It may have been his 16th and final State of the Port address, but Gary LaGrange didn't sound ready to step back.
"I'm not sure I agree with swan song," said LaGrange, the local port's president and CEO. "That's almost like a prelude to a funeral. I don't know about you, but I'm not ready to sing yet."
In a half-hour speech, LaGrange touted consecutive years of record gains in container cargo traffic and cruise ship passengers, and warned the room full of local maritime leaders and business officials not to wait on the sideline.
"This is a trailer, if you will. You can decide if you want to invest in the movie later. It's called the Port of New Orleans," he said Nov. 16 at the New Orleans Downtown Marriott at the Convention Center. "You decide if you want to invest in it later, but don't be too late because somebody is likely to beat you to the punch."
The New Orleans port handled a record amount of container cargo in the fiscal year ending in September, more than a half-million 20-foot equivalent units — a measure of cargo capacity for containerized shipping — LaGrange said Nov. 16 as he rolled through a year's worth of highlights.
That rise happened despite Chiquita Brands International's decision this year to move its cargo business back to Gulfport, Mississippi. "The numbers don't lie, ladies and gentlemen," he said.
Cargo gains marked the second year in a row the port has set a high. For the 12-month period ending in September, the port recorded 532,427 TEUs, up from 528,329 a year ago, LaGrange said.
The annual address was hosted Nov. 16 by the International Freight Forwarders & Customs Brokers Association of New Orleans.
LaGrange, who has headed the port since 2001, is slated to retire in April. He is expected to be succeeded by Chief Operating Officer Brandy Christian.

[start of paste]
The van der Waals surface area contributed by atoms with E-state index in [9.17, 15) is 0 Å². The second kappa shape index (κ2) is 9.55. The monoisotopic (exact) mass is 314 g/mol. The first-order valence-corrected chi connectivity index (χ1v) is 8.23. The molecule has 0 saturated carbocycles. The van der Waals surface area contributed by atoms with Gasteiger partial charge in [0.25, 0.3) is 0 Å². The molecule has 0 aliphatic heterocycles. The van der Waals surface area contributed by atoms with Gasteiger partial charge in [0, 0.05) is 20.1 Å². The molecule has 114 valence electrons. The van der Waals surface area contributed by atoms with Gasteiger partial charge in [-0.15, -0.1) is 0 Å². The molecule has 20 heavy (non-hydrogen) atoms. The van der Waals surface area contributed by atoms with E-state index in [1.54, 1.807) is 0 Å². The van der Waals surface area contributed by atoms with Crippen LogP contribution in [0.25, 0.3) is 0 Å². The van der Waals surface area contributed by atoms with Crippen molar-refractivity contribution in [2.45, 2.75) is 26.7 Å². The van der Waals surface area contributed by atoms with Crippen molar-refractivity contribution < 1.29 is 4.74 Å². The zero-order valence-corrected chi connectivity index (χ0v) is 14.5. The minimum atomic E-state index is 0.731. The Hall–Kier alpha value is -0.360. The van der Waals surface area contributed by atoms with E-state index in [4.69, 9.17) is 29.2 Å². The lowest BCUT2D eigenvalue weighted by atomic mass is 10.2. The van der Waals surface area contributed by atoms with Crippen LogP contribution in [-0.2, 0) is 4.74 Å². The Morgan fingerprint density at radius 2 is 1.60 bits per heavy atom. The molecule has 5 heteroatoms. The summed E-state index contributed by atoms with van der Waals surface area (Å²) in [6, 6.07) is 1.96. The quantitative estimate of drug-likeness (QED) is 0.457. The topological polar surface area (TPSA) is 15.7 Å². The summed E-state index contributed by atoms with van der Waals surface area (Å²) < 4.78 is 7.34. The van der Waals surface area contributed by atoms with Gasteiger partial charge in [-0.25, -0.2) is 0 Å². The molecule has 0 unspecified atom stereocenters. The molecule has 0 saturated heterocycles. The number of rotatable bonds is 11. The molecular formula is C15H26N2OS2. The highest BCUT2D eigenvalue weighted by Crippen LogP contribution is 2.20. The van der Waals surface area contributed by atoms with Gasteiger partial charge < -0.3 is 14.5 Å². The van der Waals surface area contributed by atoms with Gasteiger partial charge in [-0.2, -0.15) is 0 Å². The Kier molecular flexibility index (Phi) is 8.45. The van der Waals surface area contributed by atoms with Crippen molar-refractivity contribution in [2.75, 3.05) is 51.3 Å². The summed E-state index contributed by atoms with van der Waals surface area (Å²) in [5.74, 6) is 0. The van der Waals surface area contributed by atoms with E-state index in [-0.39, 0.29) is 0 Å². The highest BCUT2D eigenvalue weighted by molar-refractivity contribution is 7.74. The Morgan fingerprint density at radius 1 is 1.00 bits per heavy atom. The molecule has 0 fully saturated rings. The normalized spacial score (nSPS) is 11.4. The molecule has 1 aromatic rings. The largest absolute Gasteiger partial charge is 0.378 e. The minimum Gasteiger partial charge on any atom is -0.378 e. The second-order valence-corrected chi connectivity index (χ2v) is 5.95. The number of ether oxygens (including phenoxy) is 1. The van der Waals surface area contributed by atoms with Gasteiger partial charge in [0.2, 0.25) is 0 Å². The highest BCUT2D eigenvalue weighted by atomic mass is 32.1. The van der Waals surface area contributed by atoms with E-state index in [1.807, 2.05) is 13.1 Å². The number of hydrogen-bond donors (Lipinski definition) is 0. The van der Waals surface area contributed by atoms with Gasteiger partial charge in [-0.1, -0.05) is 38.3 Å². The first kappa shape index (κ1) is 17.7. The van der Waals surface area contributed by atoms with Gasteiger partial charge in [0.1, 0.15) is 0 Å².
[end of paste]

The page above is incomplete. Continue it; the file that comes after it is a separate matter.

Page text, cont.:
In the years ahead, LaGrange anticipates that the port's container business will continue expanding — particularly chemical exports as tens of billions of dollars worth of planned large-scale industrial projects are built in Louisiana.
Chemical exports were up nearly 16% through the first five months of 2016, LaGrange said, making it the port's highest-performing commodity.
To prepare for that increased demand, the port invested nearly $40 million last year to improve operations and boost capacity at its Napoleon Avenue container terminal. In the coming years, the port plans to spend tens of millions of dollars to bolster its container capacity to nearly 1 million TEUs by adding 28 acres of heavy paving at the terminal’s Milan Upland marshaling yard.
Over the first five months of this year, poultry exports climbed 41% as destination countries eased restrictions on U.S.-produced poultry in 2016. On the imports side, the port saw its coffee and nonferrous metals traded on the London Metals Exchange — namely aluminum and lead — increase more than 12%.
Meanwhile, as business leaders throughout Louisiana's key industries continue to assess how they'll fare under President-elect Donald Trump's policies, LaGrange said he's expecting the port will benefit.
"This new administration, in all likelihood, will be a very, very, very pro-business administration," he said.